Tuesday, October 16, 2018
Hey Fletch … A licensed professional marriage counselor who attends our church wants to rent a room so he can see clients in a location that is on the opposite side of town from his office. Is this an acceptable practice for us as church? He would be getting office space for a token room rental charge far below the going rate for office space in our city. Also, thanks for your excellent organization!
DRF—It’s great to hear from you. I love your church so what a delight to interact with you! Your question has a great heart in wanting to help the marriage counselor. There are some issues.
The first issue is liability. You will want to protect your church against any potential liability, so get a copy of the counselor’s insurance coverage for professional misconduct. Also, if the counselor or patient falls due to ice in the doorway or a broken step, will the church be at risk? The church is becoming a landlord, so you will need to inform your insurance carrier as well. They may have some views or adjustments to your liability coverage.
There are also issues about the income that you receive. This is what the IRS calls Unrelated Business Income Tax. As the IRS says “unrelated business income is income from a trade or business, regularly carried on, that is not substantially related to the charitable, educational, or other purpose that is the basis of the organization’s exemption. An exempt organization that has $1,000 or more of gross income from an unrelated business must file Form 990-T.”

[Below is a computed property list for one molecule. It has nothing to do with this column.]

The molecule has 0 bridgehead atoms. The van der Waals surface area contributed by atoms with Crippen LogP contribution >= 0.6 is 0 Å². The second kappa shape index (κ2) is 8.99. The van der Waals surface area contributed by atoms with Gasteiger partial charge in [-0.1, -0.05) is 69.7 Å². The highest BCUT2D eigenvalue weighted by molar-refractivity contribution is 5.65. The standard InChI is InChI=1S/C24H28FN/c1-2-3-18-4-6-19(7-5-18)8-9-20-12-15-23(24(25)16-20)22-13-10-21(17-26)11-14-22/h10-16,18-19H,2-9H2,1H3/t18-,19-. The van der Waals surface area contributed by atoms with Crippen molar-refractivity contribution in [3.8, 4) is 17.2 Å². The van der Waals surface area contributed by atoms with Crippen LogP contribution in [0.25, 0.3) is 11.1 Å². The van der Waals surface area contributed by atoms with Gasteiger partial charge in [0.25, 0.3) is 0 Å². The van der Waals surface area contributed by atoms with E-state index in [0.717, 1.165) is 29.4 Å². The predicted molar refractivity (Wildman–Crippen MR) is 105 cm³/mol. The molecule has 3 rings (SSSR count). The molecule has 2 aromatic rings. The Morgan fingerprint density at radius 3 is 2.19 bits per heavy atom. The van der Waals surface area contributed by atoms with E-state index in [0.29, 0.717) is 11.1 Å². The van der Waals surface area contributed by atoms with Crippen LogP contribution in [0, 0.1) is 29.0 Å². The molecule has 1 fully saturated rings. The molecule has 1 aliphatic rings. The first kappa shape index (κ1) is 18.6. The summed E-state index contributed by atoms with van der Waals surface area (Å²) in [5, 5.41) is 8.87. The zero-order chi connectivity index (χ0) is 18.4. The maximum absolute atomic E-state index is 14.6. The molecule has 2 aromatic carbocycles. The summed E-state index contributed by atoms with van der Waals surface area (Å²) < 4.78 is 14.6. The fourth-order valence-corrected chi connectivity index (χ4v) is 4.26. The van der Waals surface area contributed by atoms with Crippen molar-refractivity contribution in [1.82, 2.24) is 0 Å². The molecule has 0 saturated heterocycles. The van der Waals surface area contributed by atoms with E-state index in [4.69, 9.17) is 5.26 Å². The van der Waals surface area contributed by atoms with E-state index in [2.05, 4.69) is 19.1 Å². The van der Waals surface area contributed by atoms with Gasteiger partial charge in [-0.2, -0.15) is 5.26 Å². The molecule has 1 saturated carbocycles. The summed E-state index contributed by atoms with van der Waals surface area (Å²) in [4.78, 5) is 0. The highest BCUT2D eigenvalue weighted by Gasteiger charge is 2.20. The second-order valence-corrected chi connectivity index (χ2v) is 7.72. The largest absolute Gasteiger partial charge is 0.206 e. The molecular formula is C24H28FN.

While offering free counseling may be a part of your church’s mission, paid counseling most likely qualifies as UBIT. Talk to your church’s CPA about paying UBIT. Like any tax, the more that you take in as income, the more that you will need to pay in tax!
Another issue is offering a rate below fair market value for the office. I’m not an attorney or CPA, but I’m seeing some yellow warning lights going on here. Talk to an attorney to see if this will have any implications for your church. Will you offer the same deal to other counselors?
Finally, get a simple but descriptive contract in place. You are now a landlord and accepting rent. You may have state or local issues in your new role. Define the term of use, how to renew the contract and how you can cancel the contract.
These issues can be worked out but take some time. While the initial concept looks simple, you are getting into new territory here.